The coronavirus pandemic and the heightened attention on race have thrown new light on a longstanding source of economic inequality: Black communities have less access to credit than white ones.
To address that gap, Washington and Wall Street are turning to a small network of lenders set up precisely to address that disparity. Community development financial institutions, or CDFIs, are community-based banks, credit unions and investment funds that lend to home buyers, small businesses and others in rural, impoverished and minority communities.
Earlier this year, Congress and the Trump administration earmarked billions of dollars for CDFIs to issue Paycheck Protection Program loans to small businesses. Meanwhile, CDFIs have received multimillion-dollar investments from traditional lenders such as Goldman Sachs Group Inc. GS -0.58% and Bank of America Corp., BAC -1.39% and new corporate supporters such as Netflix Inc. NFLX 2.28% and Google Inc.
HOPE, based in Jackson, Miss., runs two CDFIs, a credit union and nonprofit loan fund, that focus on communities of color in the deep South. At the end of June, it received a $10 million investment from Netflix in the form of a two-year certificate of deposit. HOPE says it will support roughly 2,500 entrepreneurs, home buyers and consumers of color.
There has been more discussion of CDFIs and economic opportunity for people of color in the last four months than the previous 40 years, said HOPE’s chief executive, Bill Bynum: “It’s been a dramatic turn.” The attention Netflix’s deposit drew “was more valuable than the deposit itself,” he added, helping draw millions of dollars more in commitments.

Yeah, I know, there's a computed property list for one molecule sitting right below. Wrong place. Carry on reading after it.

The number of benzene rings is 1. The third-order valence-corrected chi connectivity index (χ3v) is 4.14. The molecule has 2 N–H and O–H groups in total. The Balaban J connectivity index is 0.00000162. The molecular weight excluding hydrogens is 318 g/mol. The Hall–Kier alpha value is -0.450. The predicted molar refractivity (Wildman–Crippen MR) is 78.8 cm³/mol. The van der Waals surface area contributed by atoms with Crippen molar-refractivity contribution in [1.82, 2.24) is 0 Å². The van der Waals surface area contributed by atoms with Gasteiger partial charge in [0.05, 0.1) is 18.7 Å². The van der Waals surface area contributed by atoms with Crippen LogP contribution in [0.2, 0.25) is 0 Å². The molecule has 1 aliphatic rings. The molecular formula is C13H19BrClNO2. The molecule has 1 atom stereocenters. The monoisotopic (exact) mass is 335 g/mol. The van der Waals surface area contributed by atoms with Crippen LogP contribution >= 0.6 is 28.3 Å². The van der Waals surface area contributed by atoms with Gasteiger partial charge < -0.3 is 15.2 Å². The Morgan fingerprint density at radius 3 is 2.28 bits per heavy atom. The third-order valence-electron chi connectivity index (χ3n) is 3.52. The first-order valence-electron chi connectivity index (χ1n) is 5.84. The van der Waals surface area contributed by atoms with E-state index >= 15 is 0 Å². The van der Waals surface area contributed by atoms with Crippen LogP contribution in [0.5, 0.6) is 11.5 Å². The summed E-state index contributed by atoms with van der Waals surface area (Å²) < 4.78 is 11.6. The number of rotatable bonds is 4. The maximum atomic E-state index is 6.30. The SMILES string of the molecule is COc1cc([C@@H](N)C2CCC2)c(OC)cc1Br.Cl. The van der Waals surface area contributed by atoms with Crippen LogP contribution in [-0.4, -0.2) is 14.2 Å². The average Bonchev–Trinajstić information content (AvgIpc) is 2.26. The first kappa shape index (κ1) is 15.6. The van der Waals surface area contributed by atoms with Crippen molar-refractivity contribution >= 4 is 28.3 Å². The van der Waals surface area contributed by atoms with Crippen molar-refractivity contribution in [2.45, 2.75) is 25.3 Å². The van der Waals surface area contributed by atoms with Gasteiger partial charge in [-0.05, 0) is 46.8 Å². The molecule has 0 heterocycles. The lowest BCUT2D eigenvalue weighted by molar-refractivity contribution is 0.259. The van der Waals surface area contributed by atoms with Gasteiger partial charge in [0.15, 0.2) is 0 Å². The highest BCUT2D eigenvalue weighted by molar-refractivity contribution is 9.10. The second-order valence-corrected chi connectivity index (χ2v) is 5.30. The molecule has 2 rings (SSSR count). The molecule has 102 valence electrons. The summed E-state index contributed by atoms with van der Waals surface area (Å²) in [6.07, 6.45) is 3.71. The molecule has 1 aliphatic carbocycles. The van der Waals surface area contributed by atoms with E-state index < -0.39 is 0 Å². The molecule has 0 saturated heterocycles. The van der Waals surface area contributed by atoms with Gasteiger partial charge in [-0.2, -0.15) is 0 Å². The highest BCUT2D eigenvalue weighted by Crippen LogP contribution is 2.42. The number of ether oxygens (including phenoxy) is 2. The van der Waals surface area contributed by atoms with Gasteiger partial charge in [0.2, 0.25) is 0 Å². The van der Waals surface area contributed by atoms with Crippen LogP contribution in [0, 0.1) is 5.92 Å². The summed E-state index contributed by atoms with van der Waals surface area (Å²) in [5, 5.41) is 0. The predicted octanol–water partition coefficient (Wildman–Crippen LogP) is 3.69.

Google joined with the Opportunity Finance Network, a membership group for CDFIs, to launch a $125 million fund for the industry. Goldman, Bank of America, Morgan Stanley, Citigroup Inc. and Wells Fargo & Co., all of which had existing relationships with CDFIs, have in recent months announced investments—in the form of grants or capital to fund PPP and other loans—ranging from $5 million to $750 million.
There are about 1,100 CDFIs nationwide. Under a program created in 1994, the Treasury Department’s CDFI Fund certifies CDFIs and provides them with grants, low-cost credit and operational support. Demand for CDFI Fund grants and support typically far exceeds Congress’s yearly appropriations.
Fourteen percent of Black adults didn’t have a bank account in 2019, according to the Federal Reserve, compared with 6% of adults overall. Just 23% of Black-owned small businesses with employees used bank funding in the last five years, compared with 46% of white-owned firms, a Fed report showed.
This helps explain why Black-owned firms likely had relatively limited access to the federal, $670 billion Paycheck Protection Program, which offered forgivable loans to small businesses to weather the pandemic. Several commercial lenders issuing the loans initially prioritized customers with existing relationships.
CDFIs are meant to redress such disparities. For example, the Opportunity Finance Network, based on a 2018 survey, estimates 58% of the clients served by its roughly 300 members are people of color, 85% are low-income and 48% are women.
“CDFIs are having a moment because I think there is a greater recognition of what we do,” as institutions “on the ground who are working hand-in-hand with communities, including communities of color and folks who may not have that access to affordable credit,” said Donna Gambrell, chief executive of Appalachian Community Capital, a CDFI.